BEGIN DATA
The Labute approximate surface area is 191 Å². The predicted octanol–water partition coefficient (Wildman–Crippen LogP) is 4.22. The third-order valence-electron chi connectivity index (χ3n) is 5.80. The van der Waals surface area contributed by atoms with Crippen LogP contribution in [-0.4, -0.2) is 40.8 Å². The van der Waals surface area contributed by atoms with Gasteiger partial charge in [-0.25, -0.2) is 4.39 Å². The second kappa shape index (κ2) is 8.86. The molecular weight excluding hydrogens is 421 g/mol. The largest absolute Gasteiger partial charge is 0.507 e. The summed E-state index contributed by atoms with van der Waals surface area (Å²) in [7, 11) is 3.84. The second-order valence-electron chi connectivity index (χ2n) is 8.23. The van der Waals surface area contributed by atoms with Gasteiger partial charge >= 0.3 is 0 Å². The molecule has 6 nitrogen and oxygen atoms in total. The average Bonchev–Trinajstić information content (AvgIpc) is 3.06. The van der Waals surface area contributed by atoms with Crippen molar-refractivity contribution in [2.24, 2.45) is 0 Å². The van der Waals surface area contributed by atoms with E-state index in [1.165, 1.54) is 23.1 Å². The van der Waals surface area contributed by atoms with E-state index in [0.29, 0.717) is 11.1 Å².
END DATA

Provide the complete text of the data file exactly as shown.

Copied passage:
The Labute approximate surface area is 191 Å². The predicted octanol–water partition coefficient (Wildman–Crippen LogP) is 4.22. The third-order valence-electron chi connectivity index (χ3n) is 5.80. The van der Waals surface area contributed by atoms with Crippen LogP contribution in [-0.4, -0.2) is 40.8 Å². The van der Waals surface area contributed by atoms with Gasteiger partial charge in [-0.25, -0.2) is 4.39 Å². The second kappa shape index (κ2) is 8.86. The molecular weight excluding hydrogens is 421 g/mol. The largest absolute Gasteiger partial charge is 0.507 e. The summed E-state index contributed by atoms with van der Waals surface area (Å²) in [7, 11) is 3.84. The second-order valence-electron chi connectivity index (χ2n) is 8.23. The van der Waals surface area contributed by atoms with Gasteiger partial charge >= 0.3 is 0 Å². The molecule has 6 nitrogen and oxygen atoms in total. The average Bonchev–Trinajstić information content (AvgIpc) is 3.06. The van der Waals surface area contributed by atoms with Crippen molar-refractivity contribution in [2.24, 2.45) is 0 Å². The van der Waals surface area contributed by atoms with E-state index in [1.165, 1.54) is 23.1 Å². The van der Waals surface area contributed by atoms with E-state index in [0.29, 0.717) is 11.1 Å².